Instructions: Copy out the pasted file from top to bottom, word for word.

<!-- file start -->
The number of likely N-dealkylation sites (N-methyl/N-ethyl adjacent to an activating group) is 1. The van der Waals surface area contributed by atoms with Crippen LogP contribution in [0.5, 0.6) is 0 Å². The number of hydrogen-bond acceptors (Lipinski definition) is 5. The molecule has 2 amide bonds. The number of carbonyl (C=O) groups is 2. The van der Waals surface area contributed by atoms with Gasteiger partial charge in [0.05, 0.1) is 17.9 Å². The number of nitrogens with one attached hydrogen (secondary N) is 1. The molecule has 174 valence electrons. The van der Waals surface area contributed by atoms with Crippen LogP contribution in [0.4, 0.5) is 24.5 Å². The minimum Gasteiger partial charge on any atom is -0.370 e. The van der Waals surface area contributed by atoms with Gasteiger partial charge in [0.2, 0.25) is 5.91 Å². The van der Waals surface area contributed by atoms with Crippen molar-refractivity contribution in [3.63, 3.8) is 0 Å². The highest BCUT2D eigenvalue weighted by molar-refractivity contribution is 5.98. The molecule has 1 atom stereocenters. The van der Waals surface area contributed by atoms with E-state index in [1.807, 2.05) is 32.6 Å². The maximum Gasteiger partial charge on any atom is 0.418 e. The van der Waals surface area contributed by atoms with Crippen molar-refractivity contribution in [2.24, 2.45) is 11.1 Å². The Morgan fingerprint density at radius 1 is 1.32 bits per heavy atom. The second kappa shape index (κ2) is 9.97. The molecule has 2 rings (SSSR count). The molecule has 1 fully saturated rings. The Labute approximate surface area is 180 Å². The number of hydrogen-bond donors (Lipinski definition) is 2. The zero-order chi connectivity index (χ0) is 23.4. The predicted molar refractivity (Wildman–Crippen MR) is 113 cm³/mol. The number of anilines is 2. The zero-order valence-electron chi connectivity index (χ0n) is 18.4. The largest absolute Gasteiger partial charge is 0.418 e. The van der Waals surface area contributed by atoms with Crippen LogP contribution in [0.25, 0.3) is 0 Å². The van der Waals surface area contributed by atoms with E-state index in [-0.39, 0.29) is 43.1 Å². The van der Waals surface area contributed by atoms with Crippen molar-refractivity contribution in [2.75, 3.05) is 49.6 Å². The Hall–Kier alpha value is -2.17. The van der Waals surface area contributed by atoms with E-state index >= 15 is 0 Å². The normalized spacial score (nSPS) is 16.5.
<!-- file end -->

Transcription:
The number of likely N-dealkylation sites (N-methyl/N-ethyl adjacent to an activating group) is 1. The van der Waals surface area contributed by atoms with Crippen LogP contribution in [0.5, 0.6) is 0 Å². The number of hydrogen-bond acceptors (Lipinski definition) is 5. The molecule has 2 amide bonds. The number of carbonyl (C=O) groups is 2. The van der Waals surface area contributed by atoms with Gasteiger partial charge in [0.05, 0.1) is 17.9 Å². The number of nitrogens with one attached hydrogen (secondary N) is 1. The molecule has 174 valence electrons. The van der Waals surface area contributed by atoms with Crippen LogP contribution in [0.4, 0.5) is 24.5 Å². The minimum Gasteiger partial charge on any atom is -0.370 e. The van der Waals surface area contributed by atoms with Gasteiger partial charge in [0.2, 0.25) is 5.91 Å². The van der Waals surface area contributed by atoms with Crippen molar-refractivity contribution in [3.63, 3.8) is 0 Å². The highest BCUT2D eigenvalue weighted by molar-refractivity contribution is 5.98. The molecule has 1 atom stereocenters. The van der Waals surface area contributed by atoms with E-state index in [1.807, 2.05) is 32.6 Å². The maximum Gasteiger partial charge on any atom is 0.418 e. The van der Waals surface area contributed by atoms with Crippen molar-refractivity contribution in [2.24, 2.45) is 11.1 Å². The Morgan fingerprint density at radius 1 is 1.32 bits per heavy atom. The second kappa shape index (κ2) is 9.97. The molecule has 2 rings (SSSR count). The molecule has 1 fully saturated rings. The Labute approximate surface area is 180 Å². The number of hydrogen-bond donors (Lipinski definition) is 2. The zero-order chi connectivity index (χ0) is 23.4. The predicted molar refractivity (Wildman–Crippen MR) is 113 cm³/mol. The number of anilines is 2. The zero-order valence-electron chi connectivity index (χ0n) is 18.4. The largest absolute Gasteiger partial charge is 0.418 e. The van der Waals surface area contributed by atoms with Crippen LogP contribution in [0.25, 0.3) is 0 Å². The van der Waals surface area contributed by atoms with E-state index in [-0.39, 0.29) is 43.1 Å². The van der Waals surface area contributed by atoms with Crippen molar-refractivity contribution in [2.75, 3.05) is 49.6 Å². The Hall–Kier alpha value is -2.17. The van der Waals surface area contributed by atoms with E-state index >= 15 is 0 Å². The normalized spacial score (nSPS) is 16.5.